As the family of Alton Sterling paid respects to the 37-year-old who was killed by two Baton Rouge policemen 10 days ago, hundreds of mourners flocked to Southern University to remember the father of five during an open casket visitation.
One protester wore a sign over their torso that read, "Black America, I'm sorry!" Another read, "No Justice No Peace."
For the family, though, it was simply an opportunity to mourn their loved one's death and say goodbye to him one last time before his body is put to rest. His aunt, Sandra, was so overwhelmed by grief that she had to be restrained by two men as she walked past her nephew's body.
While mainstream media begins to move on from Sterling's wrongful murder at the hands of police, these images are a reminder that his family lost a loved one whose absence will never again be filled.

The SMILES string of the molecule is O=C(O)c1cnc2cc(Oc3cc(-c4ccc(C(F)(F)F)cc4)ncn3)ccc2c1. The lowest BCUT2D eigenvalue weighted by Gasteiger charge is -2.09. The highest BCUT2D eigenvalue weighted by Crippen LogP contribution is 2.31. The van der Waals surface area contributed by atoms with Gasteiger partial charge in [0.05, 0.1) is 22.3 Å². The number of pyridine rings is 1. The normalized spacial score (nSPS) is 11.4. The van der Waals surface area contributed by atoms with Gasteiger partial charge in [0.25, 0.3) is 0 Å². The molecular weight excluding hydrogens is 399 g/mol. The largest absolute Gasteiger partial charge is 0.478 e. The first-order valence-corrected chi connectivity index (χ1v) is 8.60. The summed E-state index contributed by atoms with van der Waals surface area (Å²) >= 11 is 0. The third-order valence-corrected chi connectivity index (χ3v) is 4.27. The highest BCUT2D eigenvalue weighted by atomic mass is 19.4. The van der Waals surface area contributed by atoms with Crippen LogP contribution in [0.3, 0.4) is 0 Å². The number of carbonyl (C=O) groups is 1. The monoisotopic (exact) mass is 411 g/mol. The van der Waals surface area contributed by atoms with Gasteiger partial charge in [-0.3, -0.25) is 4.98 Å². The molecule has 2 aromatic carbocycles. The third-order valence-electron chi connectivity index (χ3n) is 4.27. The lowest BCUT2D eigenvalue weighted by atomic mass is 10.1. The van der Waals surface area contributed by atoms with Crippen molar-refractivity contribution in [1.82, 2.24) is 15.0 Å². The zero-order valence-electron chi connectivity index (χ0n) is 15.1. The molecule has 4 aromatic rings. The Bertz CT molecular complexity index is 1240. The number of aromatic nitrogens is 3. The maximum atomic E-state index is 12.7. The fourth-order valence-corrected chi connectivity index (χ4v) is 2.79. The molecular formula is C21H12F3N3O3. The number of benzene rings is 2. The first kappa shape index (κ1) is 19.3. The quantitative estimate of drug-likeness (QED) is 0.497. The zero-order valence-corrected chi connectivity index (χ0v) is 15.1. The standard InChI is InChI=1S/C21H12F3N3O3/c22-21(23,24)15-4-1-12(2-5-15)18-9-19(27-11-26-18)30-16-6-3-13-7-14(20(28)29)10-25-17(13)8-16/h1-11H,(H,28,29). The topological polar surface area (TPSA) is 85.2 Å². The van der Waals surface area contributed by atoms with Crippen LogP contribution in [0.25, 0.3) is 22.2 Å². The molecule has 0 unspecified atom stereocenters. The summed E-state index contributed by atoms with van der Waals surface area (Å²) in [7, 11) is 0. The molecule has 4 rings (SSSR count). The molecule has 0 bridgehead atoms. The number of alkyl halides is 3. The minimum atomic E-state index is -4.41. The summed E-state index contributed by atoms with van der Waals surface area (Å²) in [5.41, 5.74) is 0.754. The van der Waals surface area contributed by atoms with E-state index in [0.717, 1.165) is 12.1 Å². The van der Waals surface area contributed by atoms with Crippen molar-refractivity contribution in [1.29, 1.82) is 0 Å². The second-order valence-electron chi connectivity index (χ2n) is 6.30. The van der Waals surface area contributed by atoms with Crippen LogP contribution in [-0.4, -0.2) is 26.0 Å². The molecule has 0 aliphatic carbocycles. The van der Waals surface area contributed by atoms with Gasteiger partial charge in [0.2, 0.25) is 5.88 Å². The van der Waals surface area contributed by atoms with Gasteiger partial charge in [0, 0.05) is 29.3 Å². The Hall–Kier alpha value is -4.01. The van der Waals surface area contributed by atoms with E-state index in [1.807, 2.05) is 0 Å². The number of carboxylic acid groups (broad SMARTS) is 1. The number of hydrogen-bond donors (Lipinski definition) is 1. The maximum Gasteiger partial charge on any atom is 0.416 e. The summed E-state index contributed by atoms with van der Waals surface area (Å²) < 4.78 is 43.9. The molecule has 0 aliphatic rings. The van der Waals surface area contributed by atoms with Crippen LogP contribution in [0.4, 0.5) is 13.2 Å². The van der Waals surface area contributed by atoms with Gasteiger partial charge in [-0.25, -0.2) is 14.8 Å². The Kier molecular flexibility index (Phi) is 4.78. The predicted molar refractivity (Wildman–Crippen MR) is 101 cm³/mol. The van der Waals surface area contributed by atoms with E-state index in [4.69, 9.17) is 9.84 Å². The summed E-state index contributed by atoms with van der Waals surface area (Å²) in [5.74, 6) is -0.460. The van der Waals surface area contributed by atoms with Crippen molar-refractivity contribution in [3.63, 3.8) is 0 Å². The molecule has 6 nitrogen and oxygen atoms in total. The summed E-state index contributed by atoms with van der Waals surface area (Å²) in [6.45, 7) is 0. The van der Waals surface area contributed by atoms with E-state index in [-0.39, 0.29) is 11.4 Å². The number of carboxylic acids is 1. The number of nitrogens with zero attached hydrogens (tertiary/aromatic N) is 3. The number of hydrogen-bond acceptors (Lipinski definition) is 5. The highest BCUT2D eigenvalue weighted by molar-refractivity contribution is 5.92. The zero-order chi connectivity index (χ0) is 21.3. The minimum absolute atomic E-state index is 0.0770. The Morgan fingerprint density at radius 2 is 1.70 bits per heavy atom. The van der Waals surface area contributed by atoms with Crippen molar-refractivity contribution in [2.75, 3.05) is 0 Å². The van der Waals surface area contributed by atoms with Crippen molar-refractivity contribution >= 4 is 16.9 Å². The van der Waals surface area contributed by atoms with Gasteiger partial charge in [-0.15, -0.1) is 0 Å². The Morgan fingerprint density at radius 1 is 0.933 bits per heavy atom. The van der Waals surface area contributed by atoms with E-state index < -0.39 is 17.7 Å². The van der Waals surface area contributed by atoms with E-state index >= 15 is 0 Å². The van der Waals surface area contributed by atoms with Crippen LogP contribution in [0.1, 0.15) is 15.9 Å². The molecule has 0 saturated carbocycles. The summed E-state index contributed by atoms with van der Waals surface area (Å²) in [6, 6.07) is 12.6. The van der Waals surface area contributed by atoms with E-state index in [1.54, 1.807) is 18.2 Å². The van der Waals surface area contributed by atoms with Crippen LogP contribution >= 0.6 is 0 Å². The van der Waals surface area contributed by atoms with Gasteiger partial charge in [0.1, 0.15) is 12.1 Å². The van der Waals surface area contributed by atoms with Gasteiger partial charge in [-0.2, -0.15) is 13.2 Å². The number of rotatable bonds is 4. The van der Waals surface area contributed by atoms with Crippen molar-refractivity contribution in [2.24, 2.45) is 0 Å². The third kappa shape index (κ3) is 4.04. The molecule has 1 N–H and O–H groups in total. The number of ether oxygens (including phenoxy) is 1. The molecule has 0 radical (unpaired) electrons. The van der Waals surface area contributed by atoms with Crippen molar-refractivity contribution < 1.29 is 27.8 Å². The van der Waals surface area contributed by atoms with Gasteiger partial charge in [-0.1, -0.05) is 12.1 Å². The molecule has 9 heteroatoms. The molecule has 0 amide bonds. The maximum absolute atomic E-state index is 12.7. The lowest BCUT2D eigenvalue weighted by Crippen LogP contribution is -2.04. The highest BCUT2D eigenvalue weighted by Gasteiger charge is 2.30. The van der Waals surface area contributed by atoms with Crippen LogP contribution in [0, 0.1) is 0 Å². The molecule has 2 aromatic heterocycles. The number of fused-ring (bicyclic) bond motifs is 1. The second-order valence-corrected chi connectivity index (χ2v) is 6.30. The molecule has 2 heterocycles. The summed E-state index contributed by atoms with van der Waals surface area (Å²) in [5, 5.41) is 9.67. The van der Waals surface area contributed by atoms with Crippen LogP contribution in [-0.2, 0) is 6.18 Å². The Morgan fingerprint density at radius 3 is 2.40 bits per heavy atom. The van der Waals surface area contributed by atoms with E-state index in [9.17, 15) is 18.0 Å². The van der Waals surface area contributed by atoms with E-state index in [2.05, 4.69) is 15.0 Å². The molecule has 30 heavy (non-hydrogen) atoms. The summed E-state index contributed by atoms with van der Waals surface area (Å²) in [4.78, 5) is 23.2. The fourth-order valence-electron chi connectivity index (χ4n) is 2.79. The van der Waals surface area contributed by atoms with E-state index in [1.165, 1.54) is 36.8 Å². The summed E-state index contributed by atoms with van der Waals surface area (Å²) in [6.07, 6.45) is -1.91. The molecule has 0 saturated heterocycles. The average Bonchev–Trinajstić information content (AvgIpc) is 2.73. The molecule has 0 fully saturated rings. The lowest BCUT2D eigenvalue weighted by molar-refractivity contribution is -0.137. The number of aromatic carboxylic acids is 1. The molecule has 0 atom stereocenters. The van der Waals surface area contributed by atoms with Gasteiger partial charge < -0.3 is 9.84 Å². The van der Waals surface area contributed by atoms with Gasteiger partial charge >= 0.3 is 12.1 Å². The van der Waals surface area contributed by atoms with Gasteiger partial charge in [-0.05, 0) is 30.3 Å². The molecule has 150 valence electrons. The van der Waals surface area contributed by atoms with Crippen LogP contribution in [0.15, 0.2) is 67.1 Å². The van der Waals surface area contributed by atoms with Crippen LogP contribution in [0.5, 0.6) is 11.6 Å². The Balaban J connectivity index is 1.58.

While his death helped spur and continue the conversation of racism and violence in police departments across the country, it is also important to remember the tragedy of an innocent life lost and the people he has left behind.
(Photo: Sean Gardner/Getty Images)
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